Bolt (Disney character)

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Bolt character
Characters bolt.jpeg
First appearance Bolt
Created by Chris Williams
Byron Howard
Joe Moshier
Voiced by John Travolta
Species Dog
Gender Male
Nationality American

Bolt is a fictional white haired german shepherd and the eponymous protagonist of Walt Disney Animation Studios' 2008 film Bolt. In the film, he is voiced by John Travolta. His journey and the personal evolution it provokes in him is core to the film's main themes.

In the film, he has spent his entire life from early puppyhood on the set of a television show, kept isolated from the outside world. In the show, Bolt must use his superpowers to save his owner and co-star Penny, whom he loves dearly, from the evil Dr. Calico. However, Bolt believes that he actually has the superpowers possessed by his television character, a delusion the directors of the show maintain by tricking Bolt into thinking his adventures are real, in order to make his performance more authentic.

The character Bolt was created by Chris Williams and Byron Howard together with the chief character designer Joe Moshier. Much of the inspiration for the character was provided by John Lasseter who also oversaw Bolt's visual development. Aside from the film, Bolt also appears in the direct-to-video short film Super Rhino, the two video games Bolt and Disney Infinity, the Sorcerers of the Magic Kingdom trade card role-playing game. In addition, photos of Bolt appear in Wreck-It Ralph (2012) and Big Hero 6 (2014). The character received mostly positive critical acclaim from film critics and became a breakout character, leading to strong sales of merchandise and toys following the film's release.


Characterization and Design[edit]

Early concept art of Bolt

The character known as Bolt initially started out as a red, bipedal dog named Henry as designed by Chris Sanders. He, in difference to Bolt, would be aware of the fact that he is an actor. Henry, as well as Sander’s idea for the movie, was eventually scrapped when John Lasseter and some colleagues from Pixar reviewed the project.[1] The character was subsequently redesigned and made into a White German Shepherd, although changes were done to the muzzle, ears and overall body-structure to give the character a more distinctive and expressive appearance. To make Bolt's movement seem more realistic and in-line with that of real canines, the animation department studied the body language and locomotion of real white shepherds and utilized virtual bone-structure in the CGI-models.[2] Personality-wise, the new Bolt would be more naïve and insecure conveying more pathos than Henry. At the same time, the art department worked to give Bolt a whimsical nature with a pose which excels confidence, thus allowing the character to have a contrasty personality and a body language which reflects that.

Voice work[edit]

John Travolta was chosen to do the voice work for Bolt. Despite a history of turning down voice over offers for animated characters, he agreed to provide the voice for Bolt as he, according to the actor himself, "indicated as the right character". In an interview with CBS, Travolta explained that he was intrigued with Bolt's personality after reading the script. "When I read this script and saw this character, so guileless, so kind of naive and fun and touching I just said to myself; maybe this is the one to do".[3] When recording the dialog for Bolt the animators would film Travolta's facial expressions and use them when sketching the storyboard and animating Bolt's mimics. Travolta took inspiration from his performance from earlier action films such as Broken Arrow and Face/Off, mixing it up with a certain naiveté and guilelessness suitable for Bolt's character.[4]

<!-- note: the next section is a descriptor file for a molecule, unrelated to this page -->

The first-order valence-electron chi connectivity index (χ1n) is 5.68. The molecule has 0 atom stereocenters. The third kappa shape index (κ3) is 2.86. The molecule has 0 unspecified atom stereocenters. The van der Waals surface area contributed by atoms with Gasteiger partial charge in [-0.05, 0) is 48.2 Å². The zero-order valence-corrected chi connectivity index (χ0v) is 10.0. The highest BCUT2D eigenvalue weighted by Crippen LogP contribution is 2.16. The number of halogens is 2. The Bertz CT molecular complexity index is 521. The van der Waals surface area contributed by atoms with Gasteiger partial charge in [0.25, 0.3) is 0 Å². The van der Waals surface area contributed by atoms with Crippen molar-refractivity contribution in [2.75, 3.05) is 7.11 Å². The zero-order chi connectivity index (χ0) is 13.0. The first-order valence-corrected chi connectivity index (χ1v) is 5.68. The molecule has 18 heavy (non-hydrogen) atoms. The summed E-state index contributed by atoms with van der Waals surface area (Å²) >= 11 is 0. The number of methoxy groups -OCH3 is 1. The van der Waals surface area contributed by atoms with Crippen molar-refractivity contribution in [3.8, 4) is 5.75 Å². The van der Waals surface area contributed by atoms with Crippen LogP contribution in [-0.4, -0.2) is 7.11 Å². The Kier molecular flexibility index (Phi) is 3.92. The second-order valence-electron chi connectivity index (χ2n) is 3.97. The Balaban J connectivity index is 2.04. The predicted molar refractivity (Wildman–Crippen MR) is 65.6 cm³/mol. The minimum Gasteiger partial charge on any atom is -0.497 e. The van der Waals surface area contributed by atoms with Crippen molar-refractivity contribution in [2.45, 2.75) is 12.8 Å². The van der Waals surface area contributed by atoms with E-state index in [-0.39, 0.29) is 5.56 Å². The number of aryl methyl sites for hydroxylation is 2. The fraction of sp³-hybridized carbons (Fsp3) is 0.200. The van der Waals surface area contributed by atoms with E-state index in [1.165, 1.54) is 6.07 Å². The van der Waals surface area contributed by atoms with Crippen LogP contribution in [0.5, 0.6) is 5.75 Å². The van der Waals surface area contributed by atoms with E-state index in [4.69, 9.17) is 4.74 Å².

Physical appearance[edit]

Bolt's breed is not specified in the movie but the animators based him on the White German Shepherd Dog, his big, erect ears and long, brushy tail being the most prominent indicators. Most of the time, his ears are standing vigilantly erect over his head which matches his intent personality and sharp profile, and allowed the animators to emphasize his expressiveness as they leave his face uncovered.[4]

Bolt is a medium-sized dog with a height at the wither of 50 cm and a creamy white coat. Bolt has a strong neck with thick, double-coated fur, which is raised when excited and lowered while running, much like a real shepherd dog. The difference between Bolt’s back head and neck is not very defined. Bolt's appearance is "softer" than a normal German Shepherd with a more curved outline, thick, rounded legs and domed forehead. The "normal" Shepherd has longer, thinner legs and a more meager appearance.

Bolt's coat is a creamy white and his fur differs in thickness as it is short haired over his belly, flanks and back, and a bit thicker over his neck. The animators worked much with Bolt’s fur so that it would seem soft and fluffy with every hair moving in a realistic way. Special animation software was used by the production team to animate and render Bolt's more than 200,000 hairs.[5] During the making of the movie, having Bolt’s white fur getting smudged and dirty was a bit of a challenge according to the animators.[4]


There has been some disagreement in the Disney fan community as to whether Bolt is indeed a White Shepherd (as suggested by early promotional material where he was erroneously referred to as a German Shepherd) or a Berger Blanc Suisse. Supporting this theory is the fact that the Blanc Suisse variate tend to be smaller with a more square-cut muzzle which aligns more with Bolt's in-movie appearance. Bolt's breed is never mentioned in the film. Joe Moshier, Bolt's main character designer, has indicated that Bolt is loosely based on a white German Shepherd puppy the animation team studied during the character's early design phase, but was never intended to be any one specific breed.


From early puppyhood, Bolt has been playing the lead in a popular TV-show where he is a genetically altered superdog with superpowers such as the ability to shoot lasers from his eyes and the iconic “superbark”. His mission is to protect his owner Penny, a child actress, from the evil villain Doctor Calico. Although the dog’s love and concern for Penny is authentic, everything else about his life is, unbeknownst to Bolt, entirely fake. The programme makers are intentionally setting up the show with extensive scenography and real-time special effects in a way to condition the young canine into believing the fiction around him is real and that his owner is in immediate danger. For the experiment to work, Bolt is not allowed to get a glimpse of reality and is therefore locked in a trailer inside the studio where he is allowed to spend a few minutes together with Penny after each shooting.